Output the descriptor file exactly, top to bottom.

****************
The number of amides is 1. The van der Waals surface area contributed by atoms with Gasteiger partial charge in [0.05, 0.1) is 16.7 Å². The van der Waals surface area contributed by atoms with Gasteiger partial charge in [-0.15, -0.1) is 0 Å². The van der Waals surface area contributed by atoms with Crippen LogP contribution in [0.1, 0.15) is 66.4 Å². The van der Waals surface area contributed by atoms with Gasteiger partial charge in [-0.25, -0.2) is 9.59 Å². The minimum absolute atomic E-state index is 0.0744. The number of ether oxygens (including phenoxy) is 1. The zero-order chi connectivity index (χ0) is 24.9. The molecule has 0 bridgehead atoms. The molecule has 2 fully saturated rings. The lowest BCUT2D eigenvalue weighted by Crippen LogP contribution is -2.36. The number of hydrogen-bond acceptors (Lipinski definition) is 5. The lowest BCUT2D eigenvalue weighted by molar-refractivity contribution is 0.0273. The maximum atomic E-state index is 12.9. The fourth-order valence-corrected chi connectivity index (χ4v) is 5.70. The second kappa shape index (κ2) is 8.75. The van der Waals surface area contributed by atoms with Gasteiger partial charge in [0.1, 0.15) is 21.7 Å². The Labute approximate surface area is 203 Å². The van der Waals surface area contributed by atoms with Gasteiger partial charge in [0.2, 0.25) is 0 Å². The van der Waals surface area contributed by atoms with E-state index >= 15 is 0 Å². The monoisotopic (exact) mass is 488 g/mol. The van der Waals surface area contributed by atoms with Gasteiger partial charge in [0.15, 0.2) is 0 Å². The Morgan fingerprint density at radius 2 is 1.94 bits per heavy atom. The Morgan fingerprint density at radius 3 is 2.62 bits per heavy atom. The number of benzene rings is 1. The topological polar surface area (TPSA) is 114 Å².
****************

The number of amides is 1. The van der Waals surface area contributed by atoms with Gasteiger partial charge in [0.05, 0.1) is 16.7 Å². The van der Waals surface area contributed by atoms with Gasteiger partial charge in [-0.15, -0.1) is 0 Å². The van der Waals surface area contributed by atoms with Crippen LogP contribution in [0.1, 0.15) is 66.4 Å². The van der Waals surface area contributed by atoms with Gasteiger partial charge in [-0.25, -0.2) is 9.59 Å². The minimum absolute atomic E-state index is 0.0744. The number of ether oxygens (including phenoxy) is 1. The zero-order chi connectivity index (χ0) is 24.9. The molecule has 0 bridgehead atoms. The molecule has 2 fully saturated rings. The lowest BCUT2D eigenvalue weighted by Crippen LogP contribution is -2.36. The number of hydrogen-bond acceptors (Lipinski definition) is 5. The lowest BCUT2D eigenvalue weighted by molar-refractivity contribution is 0.0273. The maximum atomic E-state index is 12.9. The fourth-order valence-corrected chi connectivity index (χ4v) is 5.70. The second kappa shape index (κ2) is 8.75. The van der Waals surface area contributed by atoms with Gasteiger partial charge in [0.1, 0.15) is 21.7 Å². The Labute approximate surface area is 203 Å². The van der Waals surface area contributed by atoms with Gasteiger partial charge in [0.2, 0.25) is 0 Å². The van der Waals surface area contributed by atoms with E-state index >= 15 is 0 Å². The monoisotopic (exact) mass is 488 g/mol. The van der Waals surface area contributed by atoms with Gasteiger partial charge in [0.15, 0.2) is 0 Å². The Morgan fingerprint density at radius 2 is 1.94 bits per heavy atom. The Morgan fingerprint density at radius 3 is 2.62 bits per heavy atom. The number of benzene rings is 1. The topological polar surface area (TPSA) is 114 Å².